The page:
Holger Cramer, PhD
Dr. Holger Cramer, is Director of Yoga Research at the Department of Internal and Integrative Medicine, Faculty of Medicine of the University of Duisburg-Essen, Germany. He also is Research Fellow at the Australian Research Centre in Complementary and Integrative Medicine, Faculty of Health, University of Technology Sydney, Australia. Dr. Cramer has authored more than 100 scientific journal articles, books and book chapters on yoga, meditation, and integrative medicine. He has dedicated his research to building an evidence-base for yoga as a therapeutic intervention in physical and mental conditions. Dr. Cramer is a licensed mind-body therapist, holds an MSc in clinical psychology, and received his PhD in medical science with an award-winning thesis on yoga for chronic pain.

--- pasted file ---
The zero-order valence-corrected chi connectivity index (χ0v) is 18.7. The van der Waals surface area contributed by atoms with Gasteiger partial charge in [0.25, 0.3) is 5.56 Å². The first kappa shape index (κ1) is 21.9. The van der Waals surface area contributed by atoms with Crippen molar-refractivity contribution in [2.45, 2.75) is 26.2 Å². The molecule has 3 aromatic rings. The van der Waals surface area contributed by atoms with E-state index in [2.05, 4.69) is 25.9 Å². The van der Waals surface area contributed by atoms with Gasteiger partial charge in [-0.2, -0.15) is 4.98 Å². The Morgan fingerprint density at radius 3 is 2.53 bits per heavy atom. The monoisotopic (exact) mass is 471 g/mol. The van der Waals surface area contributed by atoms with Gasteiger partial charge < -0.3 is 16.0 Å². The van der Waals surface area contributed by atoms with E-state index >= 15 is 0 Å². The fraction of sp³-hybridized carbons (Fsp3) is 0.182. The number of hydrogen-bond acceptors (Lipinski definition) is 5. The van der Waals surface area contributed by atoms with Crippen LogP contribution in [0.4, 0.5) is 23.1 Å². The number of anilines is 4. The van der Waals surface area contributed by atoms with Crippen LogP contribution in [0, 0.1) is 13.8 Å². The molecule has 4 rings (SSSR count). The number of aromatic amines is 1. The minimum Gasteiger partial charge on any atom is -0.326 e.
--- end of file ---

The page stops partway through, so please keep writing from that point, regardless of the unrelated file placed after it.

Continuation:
Timothy McCall, MD
Dr. Timothy McCall, is a board-certified internist, the author of Yoga as Medicine, and co-editor of The Principles and Practice of Yoga in Health Care (Handspring Publishing, 2016). McCall's articles have appeared in dozens of publications, including the New England Journal of Medicine, JAMA, and the Nation. Timothy has studied with many of the world's leading yoga teachers for over 20 years and with a traditional Ayurvedic doctor for more than a decade. He became Yoga Journal's medical editor in 2002. He is the Founder/Director of Yoga As Medicine Seminars and Teacher Trainings and, alongside his wife, yoga therapist Eliana Moreira McCall, the Co-Director of the Simply Yoga Institute for Yoga Therapy and Holistic Health, in Summit, NJ, near Manhattan.